De Lange has the possibility to publish her advice if a pension fund or insurer was wrong in her opinion and did not take any action. Apparently that works as she never had to do this: “There is not a single party in the pension industry who likes to attract such publicity.” Also new is that she is the first Ombudsman able to investigate.
Legally correct, but poor communication
How is De Lange fulfilling her role as Ombudsman Pensions? “I am not purely here for the employee or the pensioner, but I am trying to help parties find a reasonable solution. This means I am not an advocate, but I am looking at individual complaints as an independent mediator. I am also trying to indicate to the industry what they should improve. A pension fund often is legally right but didn’t act clearly or reasonably. Or they failed in their communication towards the participant. I will then ask if it is possible to meet the complainant halfway. With a gesture or financial assistance. Some pension funds stick to their views and argue: you are not entitled to anything if it is not included in our regulations. But some other pension funds actually listen to De Lange: “The latter pay a damage amount even though they were legally correct, but admit they communicated awkwardly.”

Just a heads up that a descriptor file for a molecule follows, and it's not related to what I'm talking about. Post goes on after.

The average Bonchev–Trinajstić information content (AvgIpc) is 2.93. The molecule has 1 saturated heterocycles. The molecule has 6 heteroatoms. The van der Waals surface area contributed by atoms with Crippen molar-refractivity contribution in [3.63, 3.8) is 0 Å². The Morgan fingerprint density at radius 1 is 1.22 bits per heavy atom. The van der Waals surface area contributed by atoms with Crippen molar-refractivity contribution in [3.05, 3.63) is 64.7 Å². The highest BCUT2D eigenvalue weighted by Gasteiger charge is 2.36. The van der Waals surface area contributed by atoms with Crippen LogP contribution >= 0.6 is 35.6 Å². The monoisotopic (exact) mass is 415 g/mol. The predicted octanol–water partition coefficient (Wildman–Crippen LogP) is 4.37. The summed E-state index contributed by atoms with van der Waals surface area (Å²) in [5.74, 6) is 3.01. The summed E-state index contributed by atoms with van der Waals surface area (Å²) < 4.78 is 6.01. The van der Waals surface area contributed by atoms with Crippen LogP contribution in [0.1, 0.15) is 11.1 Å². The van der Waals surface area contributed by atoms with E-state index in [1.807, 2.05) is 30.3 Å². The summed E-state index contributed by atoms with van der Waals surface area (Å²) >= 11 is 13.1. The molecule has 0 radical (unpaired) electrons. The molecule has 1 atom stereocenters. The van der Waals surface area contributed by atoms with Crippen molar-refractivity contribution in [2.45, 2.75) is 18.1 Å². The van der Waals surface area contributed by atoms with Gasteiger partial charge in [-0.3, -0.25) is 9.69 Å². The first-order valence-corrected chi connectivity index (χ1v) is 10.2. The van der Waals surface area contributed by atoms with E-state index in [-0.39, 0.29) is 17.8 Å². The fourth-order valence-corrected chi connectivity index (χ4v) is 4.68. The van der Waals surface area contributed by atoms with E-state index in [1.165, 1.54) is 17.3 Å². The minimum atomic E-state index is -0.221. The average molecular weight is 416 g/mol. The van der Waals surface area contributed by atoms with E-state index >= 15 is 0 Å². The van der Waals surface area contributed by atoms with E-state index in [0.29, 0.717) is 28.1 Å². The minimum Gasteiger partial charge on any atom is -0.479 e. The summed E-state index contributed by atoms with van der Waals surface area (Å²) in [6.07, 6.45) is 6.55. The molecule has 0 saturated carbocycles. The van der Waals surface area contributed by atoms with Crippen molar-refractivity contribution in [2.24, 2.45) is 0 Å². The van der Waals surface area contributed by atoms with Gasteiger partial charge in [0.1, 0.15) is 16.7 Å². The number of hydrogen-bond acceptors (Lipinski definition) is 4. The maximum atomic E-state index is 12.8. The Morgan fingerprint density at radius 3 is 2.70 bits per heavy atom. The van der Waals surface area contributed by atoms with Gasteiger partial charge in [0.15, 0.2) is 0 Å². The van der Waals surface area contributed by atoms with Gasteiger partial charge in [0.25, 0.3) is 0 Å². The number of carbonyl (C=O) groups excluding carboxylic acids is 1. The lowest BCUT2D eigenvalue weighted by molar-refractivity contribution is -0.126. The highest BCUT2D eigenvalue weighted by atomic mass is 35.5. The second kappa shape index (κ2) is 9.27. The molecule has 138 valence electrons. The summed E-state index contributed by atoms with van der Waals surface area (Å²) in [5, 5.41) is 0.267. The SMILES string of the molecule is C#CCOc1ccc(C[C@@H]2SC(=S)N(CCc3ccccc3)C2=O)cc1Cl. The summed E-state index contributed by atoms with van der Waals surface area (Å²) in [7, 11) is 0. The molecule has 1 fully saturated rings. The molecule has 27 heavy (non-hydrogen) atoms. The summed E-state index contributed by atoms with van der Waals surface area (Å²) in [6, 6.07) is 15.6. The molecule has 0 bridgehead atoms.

- Complaints about the execution
The reason to establish the Ombudsman Pensions in 1995, was a green paper of the European Commission. That green paper elaborated on the way in which consumers’ disputes, also with regard to pensions, could be solved better. This led to the birth of an Ombudsman Pensions in some countries: an independent party handling complaints and disputes about the execution of pension regulations. The Ombudsman Pensions does not handle complaints about the contents of a pension regulation but only examines the execution of that regulation.